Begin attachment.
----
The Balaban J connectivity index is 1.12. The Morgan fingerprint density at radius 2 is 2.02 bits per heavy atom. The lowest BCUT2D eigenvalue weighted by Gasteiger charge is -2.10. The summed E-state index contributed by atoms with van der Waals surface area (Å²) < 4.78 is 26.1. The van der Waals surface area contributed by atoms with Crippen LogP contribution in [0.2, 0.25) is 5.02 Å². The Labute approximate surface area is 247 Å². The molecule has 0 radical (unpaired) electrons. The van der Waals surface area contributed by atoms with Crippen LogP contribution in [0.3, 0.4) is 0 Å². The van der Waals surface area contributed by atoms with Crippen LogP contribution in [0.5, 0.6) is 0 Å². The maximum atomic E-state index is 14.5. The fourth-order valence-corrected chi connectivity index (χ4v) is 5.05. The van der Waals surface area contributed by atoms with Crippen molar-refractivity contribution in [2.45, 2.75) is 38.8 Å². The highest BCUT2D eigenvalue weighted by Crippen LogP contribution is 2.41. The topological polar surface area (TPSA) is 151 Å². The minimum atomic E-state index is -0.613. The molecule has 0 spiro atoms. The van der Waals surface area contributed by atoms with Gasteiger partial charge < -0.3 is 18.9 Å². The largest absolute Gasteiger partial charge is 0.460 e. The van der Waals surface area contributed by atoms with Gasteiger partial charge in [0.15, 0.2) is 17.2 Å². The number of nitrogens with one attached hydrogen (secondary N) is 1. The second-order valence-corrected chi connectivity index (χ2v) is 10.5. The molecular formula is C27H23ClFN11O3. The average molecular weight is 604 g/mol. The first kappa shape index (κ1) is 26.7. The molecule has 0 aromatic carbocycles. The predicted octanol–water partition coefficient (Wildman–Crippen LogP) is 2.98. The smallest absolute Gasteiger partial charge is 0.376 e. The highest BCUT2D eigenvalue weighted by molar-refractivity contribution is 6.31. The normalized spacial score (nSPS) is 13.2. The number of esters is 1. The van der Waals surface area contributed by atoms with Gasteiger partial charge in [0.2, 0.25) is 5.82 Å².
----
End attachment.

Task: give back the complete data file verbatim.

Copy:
The Balaban J connectivity index is 1.12. The Morgan fingerprint density at radius 2 is 2.02 bits per heavy atom. The lowest BCUT2D eigenvalue weighted by Gasteiger charge is -2.10. The summed E-state index contributed by atoms with van der Waals surface area (Å²) < 4.78 is 26.1. The van der Waals surface area contributed by atoms with Crippen LogP contribution in [0.2, 0.25) is 5.02 Å². The Labute approximate surface area is 247 Å². The molecule has 0 radical (unpaired) electrons. The van der Waals surface area contributed by atoms with Crippen LogP contribution in [0.3, 0.4) is 0 Å². The van der Waals surface area contributed by atoms with Crippen LogP contribution in [0.5, 0.6) is 0 Å². The maximum atomic E-state index is 14.5. The fourth-order valence-corrected chi connectivity index (χ4v) is 5.05. The van der Waals surface area contributed by atoms with Crippen molar-refractivity contribution in [2.45, 2.75) is 38.8 Å². The highest BCUT2D eigenvalue weighted by Crippen LogP contribution is 2.41. The topological polar surface area (TPSA) is 151 Å². The minimum atomic E-state index is -0.613. The molecule has 0 spiro atoms. The van der Waals surface area contributed by atoms with Gasteiger partial charge < -0.3 is 18.9 Å². The largest absolute Gasteiger partial charge is 0.460 e. The van der Waals surface area contributed by atoms with Gasteiger partial charge in [0.15, 0.2) is 17.2 Å². The number of nitrogens with one attached hydrogen (secondary N) is 1. The second-order valence-corrected chi connectivity index (χ2v) is 10.5. The molecular formula is C27H23ClFN11O3. The average molecular weight is 604 g/mol. The first kappa shape index (κ1) is 26.7. The molecule has 0 aromatic carbocycles. The predicted octanol–water partition coefficient (Wildman–Crippen LogP) is 2.98. The smallest absolute Gasteiger partial charge is 0.376 e. The highest BCUT2D eigenvalue weighted by molar-refractivity contribution is 6.31. The normalized spacial score (nSPS) is 13.2. The number of esters is 1. The van der Waals surface area contributed by atoms with Gasteiger partial charge in [0.2, 0.25) is 5.82 Å².